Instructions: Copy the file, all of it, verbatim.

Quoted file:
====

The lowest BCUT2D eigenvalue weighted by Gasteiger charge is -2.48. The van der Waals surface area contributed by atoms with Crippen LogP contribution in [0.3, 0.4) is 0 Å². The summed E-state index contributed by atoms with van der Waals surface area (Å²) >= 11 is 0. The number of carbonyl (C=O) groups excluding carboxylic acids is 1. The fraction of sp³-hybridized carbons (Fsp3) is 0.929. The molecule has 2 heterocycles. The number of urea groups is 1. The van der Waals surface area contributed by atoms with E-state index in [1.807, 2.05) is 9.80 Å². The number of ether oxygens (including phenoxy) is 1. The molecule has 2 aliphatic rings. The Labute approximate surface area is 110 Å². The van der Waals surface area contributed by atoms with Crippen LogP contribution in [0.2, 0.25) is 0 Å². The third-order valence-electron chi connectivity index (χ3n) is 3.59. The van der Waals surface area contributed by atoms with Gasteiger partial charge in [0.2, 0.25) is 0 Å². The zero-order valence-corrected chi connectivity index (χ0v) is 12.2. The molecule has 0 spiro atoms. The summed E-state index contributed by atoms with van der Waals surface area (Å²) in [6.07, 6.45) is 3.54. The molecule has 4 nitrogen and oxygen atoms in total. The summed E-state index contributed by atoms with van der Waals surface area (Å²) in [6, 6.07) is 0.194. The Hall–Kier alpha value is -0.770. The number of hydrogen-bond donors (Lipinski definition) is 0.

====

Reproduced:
The lowest BCUT2D eigenvalue weighted by Gasteiger charge is -2.48. The van der Waals surface area contributed by atoms with Crippen LogP contribution in [0.3, 0.4) is 0 Å². The summed E-state index contributed by atoms with van der Waals surface area (Å²) >= 11 is 0. The number of carbonyl (C=O) groups excluding carboxylic acids is 1. The fraction of sp³-hybridized carbons (Fsp3) is 0.929. The molecule has 2 heterocycles. The number of urea groups is 1. The van der Waals surface area contributed by atoms with E-state index in [1.807, 2.05) is 9.80 Å². The number of ether oxygens (including phenoxy) is 1. The molecule has 2 aliphatic rings. The Labute approximate surface area is 110 Å². The van der Waals surface area contributed by atoms with Crippen LogP contribution in [0.2, 0.25) is 0 Å². The third-order valence-electron chi connectivity index (χ3n) is 3.59. The van der Waals surface area contributed by atoms with Gasteiger partial charge in [0.2, 0.25) is 0 Å². The zero-order valence-corrected chi connectivity index (χ0v) is 12.2. The molecule has 0 spiro atoms. The summed E-state index contributed by atoms with van der Waals surface area (Å²) in [6.07, 6.45) is 3.54. The molecule has 4 nitrogen and oxygen atoms in total. The summed E-state index contributed by atoms with van der Waals surface area (Å²) in [6, 6.07) is 0.194. The Hall–Kier alpha value is -0.770. The number of hydrogen-bond donors (Lipinski definition) is 0.